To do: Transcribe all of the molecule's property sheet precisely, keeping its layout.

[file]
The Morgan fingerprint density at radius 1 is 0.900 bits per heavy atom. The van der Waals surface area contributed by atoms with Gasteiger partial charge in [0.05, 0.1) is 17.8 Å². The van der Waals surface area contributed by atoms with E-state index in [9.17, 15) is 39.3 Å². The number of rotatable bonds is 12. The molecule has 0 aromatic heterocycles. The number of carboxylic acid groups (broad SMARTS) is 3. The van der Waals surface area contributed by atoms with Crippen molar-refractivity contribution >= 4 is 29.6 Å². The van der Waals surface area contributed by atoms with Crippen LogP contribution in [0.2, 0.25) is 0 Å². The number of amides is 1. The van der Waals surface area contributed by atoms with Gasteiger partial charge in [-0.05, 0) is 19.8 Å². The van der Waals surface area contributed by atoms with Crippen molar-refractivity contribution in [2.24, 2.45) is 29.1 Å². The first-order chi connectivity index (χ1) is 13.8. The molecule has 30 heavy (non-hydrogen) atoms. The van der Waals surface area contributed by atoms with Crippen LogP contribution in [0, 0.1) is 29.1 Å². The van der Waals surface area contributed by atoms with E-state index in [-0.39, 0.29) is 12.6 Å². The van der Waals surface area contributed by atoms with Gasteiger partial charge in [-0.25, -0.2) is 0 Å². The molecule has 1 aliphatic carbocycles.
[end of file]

The Morgan fingerprint density at radius 1 is 0.900 bits per heavy atom. The van der Waals surface area contributed by atoms with Gasteiger partial charge in [0.05, 0.1) is 17.8 Å². The van der Waals surface area contributed by atoms with E-state index in [9.17, 15) is 39.3 Å². The number of rotatable bonds is 12. The molecule has 0 aromatic heterocycles. The number of carboxylic acid groups (broad SMARTS) is 3. The van der Waals surface area contributed by atoms with Crippen molar-refractivity contribution >= 4 is 29.6 Å². The van der Waals surface area contributed by atoms with Crippen LogP contribution in [0.2, 0.25) is 0 Å². The number of amides is 1. The van der Waals surface area contributed by atoms with Gasteiger partial charge in [-0.05, 0) is 19.8 Å². The van der Waals surface area contributed by atoms with Crippen molar-refractivity contribution in [2.24, 2.45) is 29.1 Å². The first-order chi connectivity index (χ1) is 13.8. The molecule has 30 heavy (non-hydrogen) atoms. The van der Waals surface area contributed by atoms with Crippen LogP contribution in [0, 0.1) is 29.1 Å². The van der Waals surface area contributed by atoms with E-state index in [-0.39, 0.29) is 12.6 Å². The van der Waals surface area contributed by atoms with Gasteiger partial charge in [-0.25, -0.2) is 0 Å². The molecule has 1 aliphatic carbocycles.